A slew of affordable housing projects are headed for an industrial slice of the central Bronx sandwiched between the Cross Bronx Expressway and the elevated subway tracks. The latest development to join the list is a 10-story affordable residential building for seniors at 1880 Boston Road, in a long-neglected neglected neighborhood known as West Farms.
The 172-foot-tall project would replace a squat, two-story medical building between Boston Road, Bryant Avenue, Longfellow Avenue, and the expressway, which runs in a cut below street level here in West Farms. The building would have 133,812 square feet of residential space, 32,415 square feet of community facilities, and 2,300 square feet of retail.
Medical offices, a non-profit, and the commercial space would fill the first floor, followed by 168 apartments. The average unit would come in at just under 800 square feet.
Some parking is included, likely to accommodate the medical offices. However, the developer no longer has to include parking for the affordable apartments, thanks to the mayor’s new zoning changes passed in March. Still, there will be a 27-car garage in the cellar and three off-street parking spots on the ground floor.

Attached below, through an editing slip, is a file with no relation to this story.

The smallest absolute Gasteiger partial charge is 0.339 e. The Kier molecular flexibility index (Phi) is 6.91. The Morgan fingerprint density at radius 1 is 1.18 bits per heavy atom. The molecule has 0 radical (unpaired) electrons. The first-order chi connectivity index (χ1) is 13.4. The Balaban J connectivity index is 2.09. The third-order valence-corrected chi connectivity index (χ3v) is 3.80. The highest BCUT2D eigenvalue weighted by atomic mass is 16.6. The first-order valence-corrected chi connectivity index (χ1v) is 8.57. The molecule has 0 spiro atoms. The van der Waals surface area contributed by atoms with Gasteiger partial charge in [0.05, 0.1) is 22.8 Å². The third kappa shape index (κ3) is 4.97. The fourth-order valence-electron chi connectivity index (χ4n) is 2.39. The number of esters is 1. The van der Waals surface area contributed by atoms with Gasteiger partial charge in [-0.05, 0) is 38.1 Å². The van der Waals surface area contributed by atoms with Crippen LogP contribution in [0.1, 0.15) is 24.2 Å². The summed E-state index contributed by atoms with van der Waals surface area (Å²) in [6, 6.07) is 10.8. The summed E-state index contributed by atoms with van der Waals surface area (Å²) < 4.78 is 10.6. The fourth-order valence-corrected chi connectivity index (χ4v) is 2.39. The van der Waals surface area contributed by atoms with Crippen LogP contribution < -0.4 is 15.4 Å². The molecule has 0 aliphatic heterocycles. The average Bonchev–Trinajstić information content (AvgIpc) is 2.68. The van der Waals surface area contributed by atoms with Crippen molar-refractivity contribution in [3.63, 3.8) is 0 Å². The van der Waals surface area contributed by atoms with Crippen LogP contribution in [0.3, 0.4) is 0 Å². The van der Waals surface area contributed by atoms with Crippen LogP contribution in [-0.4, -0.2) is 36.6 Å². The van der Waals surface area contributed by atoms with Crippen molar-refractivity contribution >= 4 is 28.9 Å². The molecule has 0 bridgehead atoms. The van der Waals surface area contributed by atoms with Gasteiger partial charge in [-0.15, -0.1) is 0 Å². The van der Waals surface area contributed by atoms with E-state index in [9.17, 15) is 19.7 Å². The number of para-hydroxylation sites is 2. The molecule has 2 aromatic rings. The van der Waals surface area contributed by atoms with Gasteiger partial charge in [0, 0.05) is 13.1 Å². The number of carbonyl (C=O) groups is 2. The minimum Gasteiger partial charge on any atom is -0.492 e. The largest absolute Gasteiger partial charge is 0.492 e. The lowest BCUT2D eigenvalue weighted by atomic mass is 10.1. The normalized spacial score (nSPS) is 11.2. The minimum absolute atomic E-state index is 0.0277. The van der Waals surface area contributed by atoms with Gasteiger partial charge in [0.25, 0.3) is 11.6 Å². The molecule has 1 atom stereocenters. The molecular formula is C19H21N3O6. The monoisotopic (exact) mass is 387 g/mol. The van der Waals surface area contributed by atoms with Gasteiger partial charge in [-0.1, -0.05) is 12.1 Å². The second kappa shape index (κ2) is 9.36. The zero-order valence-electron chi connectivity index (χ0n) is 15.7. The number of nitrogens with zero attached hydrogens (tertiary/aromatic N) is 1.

Mott Haven-based Foxy Management is developing the project with Alembic Community Development and the Hebrew Home For The Aged at Riverdale, and SLCE Architects applied for the permits. We’re not sure if SLCE created these renderings, which we discovered on the website for Foxy Management. The design seems pretty standard for affordable housing.
HPD is helping finance much of the $70 million project, using Section 8 subsidies, tax exempt bonds, and subsidies from the SARA program for affordable senior housing.
The 35,000-square-foot property last changed hands for the bargain price of $1,290,000 in 2009. Demolition plans have not yet been filed for the current building, which was finished in 2012.
Other projects coming to the neighborhood include affordable and supportive housing towers on West Farms Road, Phipps Houses’ ambitious plan to tear down and redevelop Lambert Houses, and an eight-story apartment building from Alma Realty.
Update: We have removed the original renderings from this post, which featured a large, dog-shaped topiary, and replaced them with updated images from the architects.
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